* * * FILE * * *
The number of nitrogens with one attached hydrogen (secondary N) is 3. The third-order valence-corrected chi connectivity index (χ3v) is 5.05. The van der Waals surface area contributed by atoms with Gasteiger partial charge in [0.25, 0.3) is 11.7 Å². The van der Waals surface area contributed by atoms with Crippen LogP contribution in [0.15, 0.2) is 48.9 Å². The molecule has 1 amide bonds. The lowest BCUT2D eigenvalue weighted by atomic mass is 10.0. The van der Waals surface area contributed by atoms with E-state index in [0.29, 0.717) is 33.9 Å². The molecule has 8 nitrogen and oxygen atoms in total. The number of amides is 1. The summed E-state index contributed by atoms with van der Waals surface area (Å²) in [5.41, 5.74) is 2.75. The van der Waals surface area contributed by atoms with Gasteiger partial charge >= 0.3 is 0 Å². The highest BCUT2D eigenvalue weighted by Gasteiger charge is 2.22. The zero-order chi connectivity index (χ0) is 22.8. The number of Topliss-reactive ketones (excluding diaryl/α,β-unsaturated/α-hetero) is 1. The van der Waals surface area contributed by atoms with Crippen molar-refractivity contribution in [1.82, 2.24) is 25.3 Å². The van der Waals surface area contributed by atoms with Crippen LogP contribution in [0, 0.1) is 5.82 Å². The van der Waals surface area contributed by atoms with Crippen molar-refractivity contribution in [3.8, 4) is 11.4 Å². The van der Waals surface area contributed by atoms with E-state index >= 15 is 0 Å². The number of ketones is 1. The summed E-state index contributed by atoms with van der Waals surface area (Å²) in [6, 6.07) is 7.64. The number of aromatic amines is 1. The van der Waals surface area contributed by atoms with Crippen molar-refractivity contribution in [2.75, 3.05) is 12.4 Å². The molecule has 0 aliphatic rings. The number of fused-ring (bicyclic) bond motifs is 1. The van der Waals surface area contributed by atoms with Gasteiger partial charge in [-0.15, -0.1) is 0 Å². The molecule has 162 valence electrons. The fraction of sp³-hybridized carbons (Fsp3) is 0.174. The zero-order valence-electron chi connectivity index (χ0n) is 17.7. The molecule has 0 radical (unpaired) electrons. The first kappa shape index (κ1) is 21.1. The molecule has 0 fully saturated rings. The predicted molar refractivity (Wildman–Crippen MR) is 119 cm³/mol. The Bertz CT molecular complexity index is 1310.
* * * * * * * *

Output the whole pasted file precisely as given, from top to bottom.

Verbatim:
The number of nitrogens with one attached hydrogen (secondary N) is 3. The third-order valence-corrected chi connectivity index (χ3v) is 5.05. The van der Waals surface area contributed by atoms with Gasteiger partial charge in [0.25, 0.3) is 11.7 Å². The van der Waals surface area contributed by atoms with Crippen LogP contribution in [0.15, 0.2) is 48.9 Å². The molecule has 1 amide bonds. The lowest BCUT2D eigenvalue weighted by atomic mass is 10.0. The van der Waals surface area contributed by atoms with E-state index in [0.29, 0.717) is 33.9 Å². The molecule has 8 nitrogen and oxygen atoms in total. The number of amides is 1. The summed E-state index contributed by atoms with van der Waals surface area (Å²) in [5.41, 5.74) is 2.75. The van der Waals surface area contributed by atoms with Gasteiger partial charge >= 0.3 is 0 Å². The highest BCUT2D eigenvalue weighted by Gasteiger charge is 2.22. The zero-order chi connectivity index (χ0) is 22.8. The number of Topliss-reactive ketones (excluding diaryl/α,β-unsaturated/α-hetero) is 1. The van der Waals surface area contributed by atoms with Crippen molar-refractivity contribution in [1.82, 2.24) is 25.3 Å². The van der Waals surface area contributed by atoms with Crippen LogP contribution in [0, 0.1) is 5.82 Å². The van der Waals surface area contributed by atoms with Crippen molar-refractivity contribution in [3.8, 4) is 11.4 Å². The van der Waals surface area contributed by atoms with E-state index >= 15 is 0 Å². The number of ketones is 1. The summed E-state index contributed by atoms with van der Waals surface area (Å²) in [6, 6.07) is 7.64. The number of aromatic amines is 1. The van der Waals surface area contributed by atoms with Crippen molar-refractivity contribution in [2.75, 3.05) is 12.4 Å². The molecule has 0 aliphatic rings. The number of fused-ring (bicyclic) bond motifs is 1. The van der Waals surface area contributed by atoms with Gasteiger partial charge in [-0.15, -0.1) is 0 Å². The molecule has 162 valence electrons. The fraction of sp³-hybridized carbons (Fsp3) is 0.174. The zero-order valence-electron chi connectivity index (χ0n) is 17.7. The molecule has 0 radical (unpaired) electrons. The first kappa shape index (κ1) is 21.1. The molecule has 0 fully saturated rings. The predicted molar refractivity (Wildman–Crippen MR) is 119 cm³/mol. The Bertz CT molecular complexity index is 1310.